Listening as an Ensemble, Playing as a Family

It’s the before of the before: a dark evening in early January, Puget Sound Symphony Orchestra not quite poised for downbeat at their first rehearsal of the quarter. Conductor standing at the podium, brushing up on the score. Musicians wandering in, greeting each other, moving chairs into place, straightening music stands, filling the room with an unmistakably orchestral sound as they warm up and tune their instruments.

From the center of the room comes an arresting thread of melody – sweet and sudden, an achingly beautiful skein of sound – English horn serenading the setting-up of this high school classroom as the orchestra prepares, at last, to begin. A hush falls, eyes turn to the conductor, and off they go.

PSSO rehearsal at Roosevelt High School
PSSO rehearsal at Roosevelt High School.

The PSSO is an all-volunteer ensemble whose members’ formal professions range from computer scientist to radio programmer. Conductor Alan Shen founded the group in 1999 with a vision of sharing fun, musically inspiring concerts at prices affordable to anyone.

Friday’s concert will feature Saint-Saëns Symphony No. 3 (“Organ Symphony”), Marquez Danzon No. 2, and Ravel Piano Concerto in G. This immersive landscape of sound is offered at $5-$8 per ticket, continuing to deliver on the orchestra’s mission more than 15 years later.

Conductor Alan Shen reviews scores on his tablet at First Free Methodist Church
Conductor Alan Shen reviews scores before rehearsal at First Free Methodist Church.

Alan has a fluid, democratic rapport with the members of the orchestra. His commentary is laced with encouragement (“I know it seems like we’re chewing our broccoli, but really good work!”) and chuckles (“Don’t succumb to all the business that’s going on over here. You guys hold your ground!”). Alan’s easy communication style extends to the audience, and he is known for enabling listeners to relate to complicated pieces at a personal level.

I asked Alan if he would share a few thoughts about Friday’s concert program, his conducting style, and the role of PSSO in our community.

How did you build the program for this concert?

Knowing that we were going to try out First Free Methodist Church this season, I was excited to leverage the venue’s organ. That’s why we ended up doing the Saint-Saëns Organ symphony. The Marquez continues our Latin theme for the season, and the Ravel rounds out the mix. I always try to build a program with variety so that everyone who attends identifies with at least a couple of the pieces.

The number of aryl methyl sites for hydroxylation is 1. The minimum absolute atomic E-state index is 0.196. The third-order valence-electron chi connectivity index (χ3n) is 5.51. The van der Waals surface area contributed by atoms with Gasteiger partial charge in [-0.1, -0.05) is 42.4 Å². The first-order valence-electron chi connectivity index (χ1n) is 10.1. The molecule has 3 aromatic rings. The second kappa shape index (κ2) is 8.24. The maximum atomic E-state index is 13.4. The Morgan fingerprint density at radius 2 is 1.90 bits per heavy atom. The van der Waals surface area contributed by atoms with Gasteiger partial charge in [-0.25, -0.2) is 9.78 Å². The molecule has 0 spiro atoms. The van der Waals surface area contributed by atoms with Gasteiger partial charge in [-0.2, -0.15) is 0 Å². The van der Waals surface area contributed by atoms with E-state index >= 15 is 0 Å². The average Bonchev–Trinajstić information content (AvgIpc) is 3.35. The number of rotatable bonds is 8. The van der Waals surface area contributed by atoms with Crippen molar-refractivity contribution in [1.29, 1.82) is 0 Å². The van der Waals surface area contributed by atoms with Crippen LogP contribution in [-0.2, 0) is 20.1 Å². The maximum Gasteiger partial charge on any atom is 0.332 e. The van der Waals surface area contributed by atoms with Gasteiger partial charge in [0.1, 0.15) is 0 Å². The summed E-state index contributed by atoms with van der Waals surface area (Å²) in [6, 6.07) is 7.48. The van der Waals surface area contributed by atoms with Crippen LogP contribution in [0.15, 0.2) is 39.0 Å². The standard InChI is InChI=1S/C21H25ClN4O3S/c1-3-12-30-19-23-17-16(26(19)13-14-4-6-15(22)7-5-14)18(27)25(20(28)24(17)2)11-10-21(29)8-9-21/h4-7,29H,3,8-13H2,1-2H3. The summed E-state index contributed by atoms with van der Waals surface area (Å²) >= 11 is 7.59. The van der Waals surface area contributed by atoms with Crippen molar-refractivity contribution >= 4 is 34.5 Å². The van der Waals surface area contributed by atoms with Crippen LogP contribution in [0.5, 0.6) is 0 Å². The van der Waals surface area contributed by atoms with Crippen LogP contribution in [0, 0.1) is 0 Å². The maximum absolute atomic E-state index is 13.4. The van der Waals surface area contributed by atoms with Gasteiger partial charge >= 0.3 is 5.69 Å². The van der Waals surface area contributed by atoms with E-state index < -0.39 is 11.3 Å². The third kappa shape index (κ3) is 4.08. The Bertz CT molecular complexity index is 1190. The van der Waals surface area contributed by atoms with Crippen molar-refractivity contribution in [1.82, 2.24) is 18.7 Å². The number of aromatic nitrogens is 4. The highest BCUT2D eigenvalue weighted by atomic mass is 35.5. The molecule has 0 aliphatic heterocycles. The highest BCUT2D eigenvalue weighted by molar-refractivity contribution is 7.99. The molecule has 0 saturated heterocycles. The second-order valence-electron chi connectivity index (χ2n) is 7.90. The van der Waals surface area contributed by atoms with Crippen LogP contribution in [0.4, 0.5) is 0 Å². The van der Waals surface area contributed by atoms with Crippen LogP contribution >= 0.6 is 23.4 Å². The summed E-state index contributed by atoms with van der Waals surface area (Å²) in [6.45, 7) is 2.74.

Rehearsing Saint-Saëns Organ Symphony at Salvation Army.
Rehearsing Saint-Saëns Organ Symphony at Salvation Army, with Susanna Valleau at the keyboard.

What is one thing the audience should listen for in each piece?

In the Marquez, it’s about achieving that punchy and rhythmically driven sound vs. playing it too much like a traditionally “classical” work. It is a dance after all!

On the Ravel, the middle movement’s simplicity is also its beauty. The English horn duet with the piano highlights this effect.

Brooks Tran is a blur.
Ravel’s Piano Concerto in G. Brooks Tran is a blur.

And finally, for the Organ Symphony, Saint-Saëns was very clever in taking a single melodic line and transposing it in many different ways. See how many of those you can point out!

What are you most looking forward to about this concert?

The massive organ chord in the Saint-Saëns is always a fun one!

What are some challenges facing the orchestra for this program?

The Marquez and Saint-Saëns both have several areas where aligning the rhythms across sections is a challenge. We worked on this ensemble aspect quite a bit this quarter.

Cellos strumming away during the Marquez.
Cellos strumming away during the Marquez.

Have you always conducted from a tablet – and has it ever gone very wrong?

I only started in the last couple years. Partly, I want to save on printing paper. But it’s also easier to “turn” pages on a tablet and study scores on the go. So far, I haven’t had any score malfunctions… knock on wood.

I’ve noticed you conduct certain pieces with or without a baton. Why is that?

As an orchestra matures, they rely lesson the conductor to define the beat and more on guiding the musical direction of what’s about to come. Sometimes I stop using a baton so that my gestures focus on musical direction. In doing so, this places more responsibility on the musicians to listen to each other. Sometimes it’s good to just stop conducting altogether.

What is the role of PSSO in our community? What makes it different from other community orchestras?

I’m proud that we’re an all-volunteer orchestra, including the conductor role. From an audience standpoint, this enables our tickets prices to be accessible to a wide range of the community. But there is also a special sense of community that the musicians feel in playing with PSSO. This is what draws many of our musicians back quarter after quarter. We really are a family, and making music as a family is very different than just having another community orchestra to play in.

Cello and friends

 

The Puget Sound Symphony Orchestra will perform Saint-Saëns, Marquez, and Ravel at First Free Methodist Church at 7:30pm on Friday, February 26, 2016. For details and tickets, click here. You can also watch the concert online – look for a broadcast link on the LMP’s Twitter page after 6pm on the night of the concert.

Would your ensemble like to be featured on the Live Music Project? Drop us a note at info@livemusicproject.org. All photos © 2016 by Shaya Lyon for the Live Music Project.